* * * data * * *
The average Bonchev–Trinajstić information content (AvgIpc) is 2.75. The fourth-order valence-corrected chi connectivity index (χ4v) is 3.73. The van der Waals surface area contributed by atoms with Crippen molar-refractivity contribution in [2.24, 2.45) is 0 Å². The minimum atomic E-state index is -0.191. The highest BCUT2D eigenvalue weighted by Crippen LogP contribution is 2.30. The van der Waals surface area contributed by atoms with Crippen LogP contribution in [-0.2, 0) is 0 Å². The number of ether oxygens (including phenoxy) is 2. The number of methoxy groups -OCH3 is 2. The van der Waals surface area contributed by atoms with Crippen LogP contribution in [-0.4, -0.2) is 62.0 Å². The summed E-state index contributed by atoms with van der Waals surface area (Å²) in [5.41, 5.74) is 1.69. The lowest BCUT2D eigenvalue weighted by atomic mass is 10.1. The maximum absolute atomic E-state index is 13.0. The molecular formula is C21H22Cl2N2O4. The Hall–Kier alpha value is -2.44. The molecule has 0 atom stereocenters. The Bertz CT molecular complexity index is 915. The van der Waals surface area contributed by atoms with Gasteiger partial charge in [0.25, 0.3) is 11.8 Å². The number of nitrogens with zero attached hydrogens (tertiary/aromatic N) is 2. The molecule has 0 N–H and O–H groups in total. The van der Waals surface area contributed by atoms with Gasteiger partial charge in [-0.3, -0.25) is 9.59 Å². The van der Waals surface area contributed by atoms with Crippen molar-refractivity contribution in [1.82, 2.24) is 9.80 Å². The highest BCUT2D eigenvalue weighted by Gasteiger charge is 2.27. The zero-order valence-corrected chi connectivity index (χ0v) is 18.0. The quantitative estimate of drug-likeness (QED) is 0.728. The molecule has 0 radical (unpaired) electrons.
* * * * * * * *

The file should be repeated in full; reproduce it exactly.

The average Bonchev–Trinajstić information content (AvgIpc) is 2.75. The fourth-order valence-corrected chi connectivity index (χ4v) is 3.73. The van der Waals surface area contributed by atoms with Crippen molar-refractivity contribution in [2.24, 2.45) is 0 Å². The minimum atomic E-state index is -0.191. The highest BCUT2D eigenvalue weighted by Crippen LogP contribution is 2.30. The van der Waals surface area contributed by atoms with Crippen LogP contribution in [-0.2, 0) is 0 Å². The number of ether oxygens (including phenoxy) is 2. The number of methoxy groups -OCH3 is 2. The van der Waals surface area contributed by atoms with Crippen LogP contribution in [-0.4, -0.2) is 62.0 Å². The summed E-state index contributed by atoms with van der Waals surface area (Å²) in [5.41, 5.74) is 1.69. The lowest BCUT2D eigenvalue weighted by atomic mass is 10.1. The maximum absolute atomic E-state index is 13.0. The molecular formula is C21H22Cl2N2O4. The Hall–Kier alpha value is -2.44. The molecule has 0 atom stereocenters. The Bertz CT molecular complexity index is 915. The van der Waals surface area contributed by atoms with Gasteiger partial charge in [0.25, 0.3) is 11.8 Å². The number of nitrogens with zero attached hydrogens (tertiary/aromatic N) is 2. The molecule has 0 N–H and O–H groups in total. The van der Waals surface area contributed by atoms with Gasteiger partial charge in [-0.3, -0.25) is 9.59 Å². The van der Waals surface area contributed by atoms with Crippen molar-refractivity contribution in [1.82, 2.24) is 9.80 Å². The highest BCUT2D eigenvalue weighted by Gasteiger charge is 2.27. The zero-order valence-corrected chi connectivity index (χ0v) is 18.0. The quantitative estimate of drug-likeness (QED) is 0.728. The molecule has 0 radical (unpaired) electrons.